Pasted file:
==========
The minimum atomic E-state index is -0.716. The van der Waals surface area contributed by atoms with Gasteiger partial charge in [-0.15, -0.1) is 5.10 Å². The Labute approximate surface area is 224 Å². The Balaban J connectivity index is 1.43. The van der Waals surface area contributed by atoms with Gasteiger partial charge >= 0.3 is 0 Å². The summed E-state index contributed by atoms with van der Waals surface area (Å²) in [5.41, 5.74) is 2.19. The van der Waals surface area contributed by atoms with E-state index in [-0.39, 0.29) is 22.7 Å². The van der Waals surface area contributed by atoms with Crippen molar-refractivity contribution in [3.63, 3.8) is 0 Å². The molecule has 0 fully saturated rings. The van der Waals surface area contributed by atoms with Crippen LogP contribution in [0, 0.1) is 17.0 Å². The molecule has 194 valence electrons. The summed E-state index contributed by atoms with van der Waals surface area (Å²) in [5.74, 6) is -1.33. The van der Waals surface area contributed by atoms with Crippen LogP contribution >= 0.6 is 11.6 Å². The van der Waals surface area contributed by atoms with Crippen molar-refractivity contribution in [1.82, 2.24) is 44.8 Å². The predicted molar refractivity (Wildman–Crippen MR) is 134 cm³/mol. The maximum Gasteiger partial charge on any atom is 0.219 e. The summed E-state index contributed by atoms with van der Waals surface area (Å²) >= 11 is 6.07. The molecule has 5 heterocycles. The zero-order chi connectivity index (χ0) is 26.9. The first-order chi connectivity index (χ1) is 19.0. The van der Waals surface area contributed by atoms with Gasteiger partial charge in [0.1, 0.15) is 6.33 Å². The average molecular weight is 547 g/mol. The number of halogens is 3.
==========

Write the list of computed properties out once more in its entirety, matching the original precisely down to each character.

The minimum atomic E-state index is -0.716. The van der Waals surface area contributed by atoms with Gasteiger partial charge in [-0.15, -0.1) is 5.10 Å². The Labute approximate surface area is 224 Å². The Balaban J connectivity index is 1.43. The van der Waals surface area contributed by atoms with Gasteiger partial charge >= 0.3 is 0 Å². The summed E-state index contributed by atoms with van der Waals surface area (Å²) in [5.41, 5.74) is 2.19. The van der Waals surface area contributed by atoms with E-state index in [-0.39, 0.29) is 22.7 Å². The van der Waals surface area contributed by atoms with Crippen molar-refractivity contribution in [3.63, 3.8) is 0 Å². The molecule has 0 fully saturated rings. The van der Waals surface area contributed by atoms with Crippen LogP contribution in [0, 0.1) is 17.0 Å². The molecule has 194 valence electrons. The summed E-state index contributed by atoms with van der Waals surface area (Å²) in [5.74, 6) is -1.33. The van der Waals surface area contributed by atoms with Crippen LogP contribution >= 0.6 is 11.6 Å². The van der Waals surface area contributed by atoms with Crippen molar-refractivity contribution in [1.82, 2.24) is 44.8 Å². The predicted molar refractivity (Wildman–Crippen MR) is 134 cm³/mol. The maximum Gasteiger partial charge on any atom is 0.219 e. The summed E-state index contributed by atoms with van der Waals surface area (Å²) >= 11 is 6.07. The molecule has 5 heterocycles. The zero-order chi connectivity index (χ0) is 26.9. The first-order chi connectivity index (χ1) is 19.0. The van der Waals surface area contributed by atoms with Gasteiger partial charge in [0.1, 0.15) is 6.33 Å². The average molecular weight is 547 g/mol. The number of halogens is 3.